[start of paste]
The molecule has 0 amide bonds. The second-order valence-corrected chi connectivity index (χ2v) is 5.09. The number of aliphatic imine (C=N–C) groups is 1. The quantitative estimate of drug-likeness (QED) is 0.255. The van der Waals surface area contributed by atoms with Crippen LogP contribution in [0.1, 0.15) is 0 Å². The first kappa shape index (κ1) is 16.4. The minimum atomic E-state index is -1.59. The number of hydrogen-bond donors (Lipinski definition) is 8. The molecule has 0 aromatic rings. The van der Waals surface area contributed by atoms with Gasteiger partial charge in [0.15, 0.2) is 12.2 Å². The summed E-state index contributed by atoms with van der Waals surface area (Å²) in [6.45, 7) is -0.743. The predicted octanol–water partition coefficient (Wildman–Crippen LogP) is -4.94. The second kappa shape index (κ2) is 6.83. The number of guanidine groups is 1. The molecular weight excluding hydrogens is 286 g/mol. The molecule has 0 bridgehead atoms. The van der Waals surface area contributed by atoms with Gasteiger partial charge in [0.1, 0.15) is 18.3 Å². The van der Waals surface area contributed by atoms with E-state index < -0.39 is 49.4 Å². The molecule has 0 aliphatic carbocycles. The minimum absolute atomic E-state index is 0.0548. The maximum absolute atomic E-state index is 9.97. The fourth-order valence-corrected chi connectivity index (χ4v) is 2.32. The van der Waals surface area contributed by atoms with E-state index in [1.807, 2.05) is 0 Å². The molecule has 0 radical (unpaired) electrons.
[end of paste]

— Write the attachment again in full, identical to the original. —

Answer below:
The molecule has 0 amide bonds. The second-order valence-corrected chi connectivity index (χ2v) is 5.09. The number of aliphatic imine (C=N–C) groups is 1. The quantitative estimate of drug-likeness (QED) is 0.255. The van der Waals surface area contributed by atoms with Crippen LogP contribution in [0.1, 0.15) is 0 Å². The first kappa shape index (κ1) is 16.4. The minimum atomic E-state index is -1.59. The number of hydrogen-bond donors (Lipinski definition) is 8. The molecule has 0 aromatic rings. The van der Waals surface area contributed by atoms with Gasteiger partial charge in [0.15, 0.2) is 12.2 Å². The summed E-state index contributed by atoms with van der Waals surface area (Å²) in [6.45, 7) is -0.743. The predicted octanol–water partition coefficient (Wildman–Crippen LogP) is -4.94. The second kappa shape index (κ2) is 6.83. The number of guanidine groups is 1. The molecular weight excluding hydrogens is 286 g/mol. The molecule has 0 bridgehead atoms. The van der Waals surface area contributed by atoms with Gasteiger partial charge in [0.1, 0.15) is 18.3 Å². The van der Waals surface area contributed by atoms with E-state index < -0.39 is 49.4 Å². The molecule has 0 aliphatic carbocycles. The minimum absolute atomic E-state index is 0.0548. The maximum absolute atomic E-state index is 9.97. The fourth-order valence-corrected chi connectivity index (χ4v) is 2.32. The van der Waals surface area contributed by atoms with E-state index in [1.807, 2.05) is 0 Å². The molecule has 0 radical (unpaired) electrons.